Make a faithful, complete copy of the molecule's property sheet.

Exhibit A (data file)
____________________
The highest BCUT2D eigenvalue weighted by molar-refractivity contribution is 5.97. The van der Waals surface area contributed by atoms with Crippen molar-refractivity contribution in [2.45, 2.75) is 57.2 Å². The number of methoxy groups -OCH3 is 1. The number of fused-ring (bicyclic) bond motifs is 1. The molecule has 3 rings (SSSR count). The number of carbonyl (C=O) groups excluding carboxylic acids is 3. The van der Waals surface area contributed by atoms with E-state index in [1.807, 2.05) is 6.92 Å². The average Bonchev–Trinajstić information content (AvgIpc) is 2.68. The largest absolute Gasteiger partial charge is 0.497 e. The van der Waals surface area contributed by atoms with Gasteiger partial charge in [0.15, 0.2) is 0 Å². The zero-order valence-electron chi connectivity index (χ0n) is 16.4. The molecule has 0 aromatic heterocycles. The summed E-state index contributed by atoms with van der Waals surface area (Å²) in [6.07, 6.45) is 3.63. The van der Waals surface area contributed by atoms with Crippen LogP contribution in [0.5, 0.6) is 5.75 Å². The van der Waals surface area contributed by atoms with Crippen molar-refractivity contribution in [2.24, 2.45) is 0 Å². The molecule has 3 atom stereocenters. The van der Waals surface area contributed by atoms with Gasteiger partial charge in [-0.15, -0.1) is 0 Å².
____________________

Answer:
The highest BCUT2D eigenvalue weighted by molar-refractivity contribution is 5.97. The van der Waals surface area contributed by atoms with Crippen molar-refractivity contribution in [2.45, 2.75) is 57.2 Å². The number of methoxy groups -OCH3 is 1. The number of fused-ring (bicyclic) bond motifs is 1. The molecule has 3 rings (SSSR count). The number of carbonyl (C=O) groups excluding carboxylic acids is 3. The van der Waals surface area contributed by atoms with E-state index in [1.807, 2.05) is 6.92 Å². The average Bonchev–Trinajstić information content (AvgIpc) is 2.68. The largest absolute Gasteiger partial charge is 0.497 e. The van der Waals surface area contributed by atoms with Gasteiger partial charge in [0.15, 0.2) is 0 Å². The zero-order valence-electron chi connectivity index (χ0n) is 16.4. The molecule has 0 aromatic heterocycles. The summed E-state index contributed by atoms with van der Waals surface area (Å²) in [6.07, 6.45) is 3.63. The van der Waals surface area contributed by atoms with Crippen LogP contribution in [0.5, 0.6) is 5.75 Å². The van der Waals surface area contributed by atoms with Crippen molar-refractivity contribution in [2.24, 2.45) is 0 Å². The molecule has 3 atom stereocenters. The van der Waals surface area contributed by atoms with Gasteiger partial charge in [-0.15, -0.1) is 0 Å².